Did Jesus rise from the dead? Is resurrection even possible?
There are numerous historical and philosophical challenges to belief in Jesus’ resurrection. For many, these questions are insurmountable.
Raised on the Third Day approaches these questions with critical and believing eyes. Edited by W. David Beck and Michael R. Licona, Raised on the Third Day collects essays from prominent contributors in the fields of philosophy, history, and apologetics. Contributors—including J. P. Moreland, William Lane Craig, Craig A. Evans, Beth M. Sheppard, and Sean McDowell—evaluate scriptural, historical, moral, and apologetic issues related to Christ’s death and resurrection. Essays on the Shroud of Turin and near-death experiences round out the volume. Inspired by the foundational work of Gary Habermas—arguably the greatest contemporary Christian thinker on the resurrection—these essays build upon his work and move the discussion forward.
Readers will better appreciate how Habermas has shaped scholarship on Christ’s resurrection and further areas for exploration and discussion.
“When we consider the historian’s epistemic access to the past, we find that there do not appear to be any reasons a priori that a historian could not, in principle, investigate the actions of divine agents. Moreover, given the nature of the discipline as an open inquiry into the past, examining the alleged actions of divine agents is similar to historical investigation into human or non-human agents. This also means that claims of miracles, like other claims about past events, should be critically assessed.104 Historians should not shy away from these investigations. In fact, given their training, investigating such claims can be incredibly helpful in the discussion.” (Page 287)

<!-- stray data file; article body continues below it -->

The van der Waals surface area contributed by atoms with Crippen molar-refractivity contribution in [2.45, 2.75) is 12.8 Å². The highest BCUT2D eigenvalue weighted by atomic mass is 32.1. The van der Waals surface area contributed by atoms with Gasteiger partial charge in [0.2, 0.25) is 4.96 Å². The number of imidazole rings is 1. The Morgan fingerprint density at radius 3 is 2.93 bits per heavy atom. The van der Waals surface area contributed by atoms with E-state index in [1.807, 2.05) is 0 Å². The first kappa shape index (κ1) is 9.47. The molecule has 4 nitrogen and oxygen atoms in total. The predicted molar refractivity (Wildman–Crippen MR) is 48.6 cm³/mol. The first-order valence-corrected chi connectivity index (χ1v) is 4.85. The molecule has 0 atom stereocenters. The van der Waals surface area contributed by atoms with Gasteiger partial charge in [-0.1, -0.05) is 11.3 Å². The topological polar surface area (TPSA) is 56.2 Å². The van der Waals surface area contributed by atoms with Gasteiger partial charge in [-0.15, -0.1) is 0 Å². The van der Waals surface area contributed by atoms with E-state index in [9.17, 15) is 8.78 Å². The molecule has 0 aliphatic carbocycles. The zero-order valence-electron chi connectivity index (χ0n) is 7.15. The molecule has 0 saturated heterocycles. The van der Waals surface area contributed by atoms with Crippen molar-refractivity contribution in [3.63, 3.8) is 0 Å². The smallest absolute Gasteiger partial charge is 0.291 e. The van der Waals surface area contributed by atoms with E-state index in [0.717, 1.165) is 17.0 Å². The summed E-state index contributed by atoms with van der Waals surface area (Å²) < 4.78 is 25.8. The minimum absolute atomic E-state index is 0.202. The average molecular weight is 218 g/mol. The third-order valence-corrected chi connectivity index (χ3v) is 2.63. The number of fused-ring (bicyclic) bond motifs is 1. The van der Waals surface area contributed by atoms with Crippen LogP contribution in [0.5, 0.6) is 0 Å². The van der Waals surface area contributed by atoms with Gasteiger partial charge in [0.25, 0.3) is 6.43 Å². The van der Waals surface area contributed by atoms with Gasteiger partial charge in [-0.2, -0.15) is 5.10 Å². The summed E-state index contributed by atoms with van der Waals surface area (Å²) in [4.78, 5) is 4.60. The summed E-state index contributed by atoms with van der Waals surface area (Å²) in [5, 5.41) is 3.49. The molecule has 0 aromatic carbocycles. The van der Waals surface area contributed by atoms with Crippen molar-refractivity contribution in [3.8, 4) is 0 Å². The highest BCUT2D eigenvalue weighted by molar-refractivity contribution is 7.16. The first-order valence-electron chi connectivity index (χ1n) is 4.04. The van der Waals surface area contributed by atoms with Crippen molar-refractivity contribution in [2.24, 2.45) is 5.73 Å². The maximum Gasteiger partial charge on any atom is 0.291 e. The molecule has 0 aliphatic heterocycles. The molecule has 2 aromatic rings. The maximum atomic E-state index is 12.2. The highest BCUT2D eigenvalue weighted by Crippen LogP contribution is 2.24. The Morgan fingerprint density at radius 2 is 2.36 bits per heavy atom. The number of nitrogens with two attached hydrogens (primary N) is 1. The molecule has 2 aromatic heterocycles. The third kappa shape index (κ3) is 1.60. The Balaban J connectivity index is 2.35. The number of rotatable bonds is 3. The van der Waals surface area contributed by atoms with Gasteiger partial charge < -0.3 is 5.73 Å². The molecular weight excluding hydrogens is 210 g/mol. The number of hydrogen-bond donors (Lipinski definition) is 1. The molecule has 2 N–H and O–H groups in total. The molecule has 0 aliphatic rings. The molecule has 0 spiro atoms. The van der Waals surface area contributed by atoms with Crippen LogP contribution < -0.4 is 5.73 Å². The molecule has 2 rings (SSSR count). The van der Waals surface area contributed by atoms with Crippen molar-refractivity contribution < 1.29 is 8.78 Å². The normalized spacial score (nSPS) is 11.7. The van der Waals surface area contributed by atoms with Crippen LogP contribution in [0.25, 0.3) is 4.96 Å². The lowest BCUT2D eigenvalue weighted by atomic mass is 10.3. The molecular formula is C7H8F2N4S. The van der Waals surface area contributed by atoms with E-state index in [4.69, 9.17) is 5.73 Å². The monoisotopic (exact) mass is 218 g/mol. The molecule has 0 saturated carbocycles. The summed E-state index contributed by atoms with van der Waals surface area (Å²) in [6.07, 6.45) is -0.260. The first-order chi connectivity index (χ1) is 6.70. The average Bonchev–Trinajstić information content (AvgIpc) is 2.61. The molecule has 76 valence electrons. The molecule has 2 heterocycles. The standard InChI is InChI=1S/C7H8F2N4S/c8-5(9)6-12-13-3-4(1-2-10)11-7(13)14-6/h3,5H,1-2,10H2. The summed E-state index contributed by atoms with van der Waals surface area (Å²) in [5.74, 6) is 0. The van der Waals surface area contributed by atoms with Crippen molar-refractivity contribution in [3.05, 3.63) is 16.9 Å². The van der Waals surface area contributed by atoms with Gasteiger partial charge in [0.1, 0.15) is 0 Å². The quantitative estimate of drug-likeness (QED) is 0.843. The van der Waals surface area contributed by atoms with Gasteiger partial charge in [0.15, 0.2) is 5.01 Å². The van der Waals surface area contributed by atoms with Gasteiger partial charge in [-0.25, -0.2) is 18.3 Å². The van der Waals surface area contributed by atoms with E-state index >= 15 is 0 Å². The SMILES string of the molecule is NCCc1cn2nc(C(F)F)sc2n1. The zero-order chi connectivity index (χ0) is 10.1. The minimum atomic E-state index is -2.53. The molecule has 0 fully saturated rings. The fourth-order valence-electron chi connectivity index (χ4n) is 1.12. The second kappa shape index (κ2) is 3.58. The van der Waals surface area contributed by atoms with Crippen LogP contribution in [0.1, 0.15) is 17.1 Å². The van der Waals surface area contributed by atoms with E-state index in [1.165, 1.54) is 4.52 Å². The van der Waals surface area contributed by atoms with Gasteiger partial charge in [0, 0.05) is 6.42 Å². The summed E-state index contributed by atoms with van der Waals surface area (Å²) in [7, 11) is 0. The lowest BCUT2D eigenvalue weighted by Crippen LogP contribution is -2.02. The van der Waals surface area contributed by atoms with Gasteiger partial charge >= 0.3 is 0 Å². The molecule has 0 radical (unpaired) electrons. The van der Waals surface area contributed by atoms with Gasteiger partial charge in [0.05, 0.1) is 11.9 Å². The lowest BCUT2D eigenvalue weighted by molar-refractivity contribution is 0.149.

“Now, when it comes to morality, it is hard to make sense of moral obligation and responsibility if determinism is true. They seem to presuppose libertarian freedom.” (Page 24)
“Because of their sincere belief that Jesus had risen and appeared to them after his death, the apostles willingly suffered and were prepared to die for their public proclamation of the risen Christ. They did not invent the stories but willingly suffered because of the depth of their sincerity. As Gary Habermas has noted, virtually all scholars who research in this area accept that the apostles had experiences they believed were actual appearances of the risen Jesus, which transformed their lives, and for which they were willing to die.” (Page 180)
“the New Testament writers did not create the resurrection—the resurrection created the New Testament writers.” (Page 337)
“These two facts—I am the owner of my experiences, and I am an enduring self—show that I am not identical to my experiences. I am the conscious thing that has them. I am also aware of myself as a simple, uncomposed and spatially nonextended center of consciousness (e.g. the range of objects in my visual field is spatially extended, but my visual field itself is not, nor is the entity—I—that possesses it). In short, I am a mental substance. Moreover, I am fully present throughout my body; if my arm is cut off, I do not become four fifths of a self. My body and brain are divisible and can be present in percentages (there could be 80 percent of a brain present after an operation). But I am an all-or-nothing kind of thing. I am not divisible; I cannot be present in percentages.” (Pages 19–20)
W. David Beck is professor of philosophy at Liberty University. His focus in research and teaching has been in the philosophy of religion, specifically the existence of God and the cosmological argument.
Michael R. Licona is a New Testament scholar, apologist, and historian. He is associate professor in theology at Houston Baptist University and director at Risen Jesus, Inc. He is the author of numerous books, including The Resurrection of Jesus: A New Historiographical Approach and Paul Meets Muhammad.